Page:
a glass of wine

< Previous | Next >

keeley_h

Senior Member
Bulgarian
Hi everybody,

I found an interesting photo, the top and biggest photo:
Photos - Two gorgeous women enjoying a glass of wine - YouWorkForThem

Which does a ... of ... mean, m1 to m4?

p1: a glass of wine
  m1: a glass with some wine
  m2: a glass filled with wine up to the rim
  m3: some wine in a glass
  m4: filling-up-to-the-rim wine in a glass

p2: a box of tissue
  m1: a box with some tissue
  m2: a box filled with tissue up to the rim
  m3: some tissue in a box
  m4: filling-up-to-the-rim tissue in a box

I think p1 means m3 and p2 means m4.
 
  • Franco-filly

    Senior Member
    English - Southern England
    m3 fits both best, for me. In both examples the containers would have been full to start with but over time the contents may have been drunk/used.
     
    Last edited:

    Keith Bradford

    Senior Member
    English (Midlands UK)
    ...In both examples the containers would have been full to start with but over time the contents may have drunk/used.
    ...but if the level falls below half, you might stop calling it "a glass of wine". Certainly, if buying it in a bar, "A glass of wine" must be "a glass filled with wine up to the legal retail level". If reading it in a recipe, "a glass of wine" probably means 12.5 cl of wine.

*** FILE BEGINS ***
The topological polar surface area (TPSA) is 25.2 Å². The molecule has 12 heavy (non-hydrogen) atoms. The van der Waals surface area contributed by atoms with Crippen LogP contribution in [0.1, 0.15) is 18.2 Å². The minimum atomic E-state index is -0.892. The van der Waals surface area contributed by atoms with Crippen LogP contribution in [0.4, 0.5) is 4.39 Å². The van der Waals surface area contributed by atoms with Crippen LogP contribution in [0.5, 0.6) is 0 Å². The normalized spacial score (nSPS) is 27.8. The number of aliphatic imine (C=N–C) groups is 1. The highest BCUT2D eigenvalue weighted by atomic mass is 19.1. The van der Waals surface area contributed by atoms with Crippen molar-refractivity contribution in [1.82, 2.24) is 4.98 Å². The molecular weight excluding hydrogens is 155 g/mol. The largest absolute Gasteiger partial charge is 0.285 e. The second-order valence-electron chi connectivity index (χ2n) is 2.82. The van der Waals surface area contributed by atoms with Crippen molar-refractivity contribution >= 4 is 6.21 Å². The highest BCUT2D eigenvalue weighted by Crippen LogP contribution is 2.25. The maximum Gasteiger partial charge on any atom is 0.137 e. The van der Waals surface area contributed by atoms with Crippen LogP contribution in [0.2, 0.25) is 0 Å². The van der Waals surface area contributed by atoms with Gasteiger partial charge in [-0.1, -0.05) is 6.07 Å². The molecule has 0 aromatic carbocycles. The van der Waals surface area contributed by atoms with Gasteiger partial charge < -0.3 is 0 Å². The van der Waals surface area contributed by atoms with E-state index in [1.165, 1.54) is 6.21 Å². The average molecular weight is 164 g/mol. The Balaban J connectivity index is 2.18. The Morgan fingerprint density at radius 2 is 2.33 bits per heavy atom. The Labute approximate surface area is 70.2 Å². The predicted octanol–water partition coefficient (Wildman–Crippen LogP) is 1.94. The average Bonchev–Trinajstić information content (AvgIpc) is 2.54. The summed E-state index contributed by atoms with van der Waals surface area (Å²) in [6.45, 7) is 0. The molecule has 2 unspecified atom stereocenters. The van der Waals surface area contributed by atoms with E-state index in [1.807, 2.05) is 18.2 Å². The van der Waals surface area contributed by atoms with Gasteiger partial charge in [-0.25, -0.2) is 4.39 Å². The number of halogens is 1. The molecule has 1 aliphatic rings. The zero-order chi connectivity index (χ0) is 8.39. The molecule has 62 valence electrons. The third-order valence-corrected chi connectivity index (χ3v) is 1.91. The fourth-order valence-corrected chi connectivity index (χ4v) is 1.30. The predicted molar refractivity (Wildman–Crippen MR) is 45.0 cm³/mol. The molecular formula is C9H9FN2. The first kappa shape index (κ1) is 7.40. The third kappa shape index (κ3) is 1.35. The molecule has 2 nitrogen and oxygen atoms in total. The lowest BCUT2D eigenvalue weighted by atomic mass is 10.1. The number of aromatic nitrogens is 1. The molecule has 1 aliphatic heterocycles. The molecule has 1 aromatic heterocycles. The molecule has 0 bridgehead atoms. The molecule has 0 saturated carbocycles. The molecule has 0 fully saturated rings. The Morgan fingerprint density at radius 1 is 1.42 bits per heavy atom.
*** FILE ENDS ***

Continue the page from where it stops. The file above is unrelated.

In your photo, it means "some wine (which they happen to be drinking from a glass)".

    PS: a box of tissue is wrong; a box of tissues.
     

    lingobingo

    Senior Member
    English - England
    I don’t think what is or was in the glass is at all relevant. When we describe two or more people on a night out as “enjoying a glass of wine/a few beers/an alfresco supper together”, what they’re enjoying is meant in the sense of an occasion. It’s not about the specifics of what they’re eating or drinking.
     

    Rival

    Senior Member
    English - UK
    You can forget about m2 and m4 for the wine.

    In restaurants and bars they NEVER fill a glass to the brim/rim with wine.
    They deliberately use glasses that are bigger than the volume of wine they intend to pour, so that the fragrance, the aroma, (the "bouquet" or "nose" as they call it), is contained in the upper part of the bowl for you to enjoy. :)

    The glasses the ladies are holding in your picture are considered "full" in the sense that they contain a full serving of wine (perhaps minus a few sips the ladies might have taken).

    I don't know about America, but in Europe a 750 millilitre bottle is considered to be six servings -- which comes back to the 12.5 cl that Keith Bradford mentioned.
    .
     
    < Previous | Next >
    Top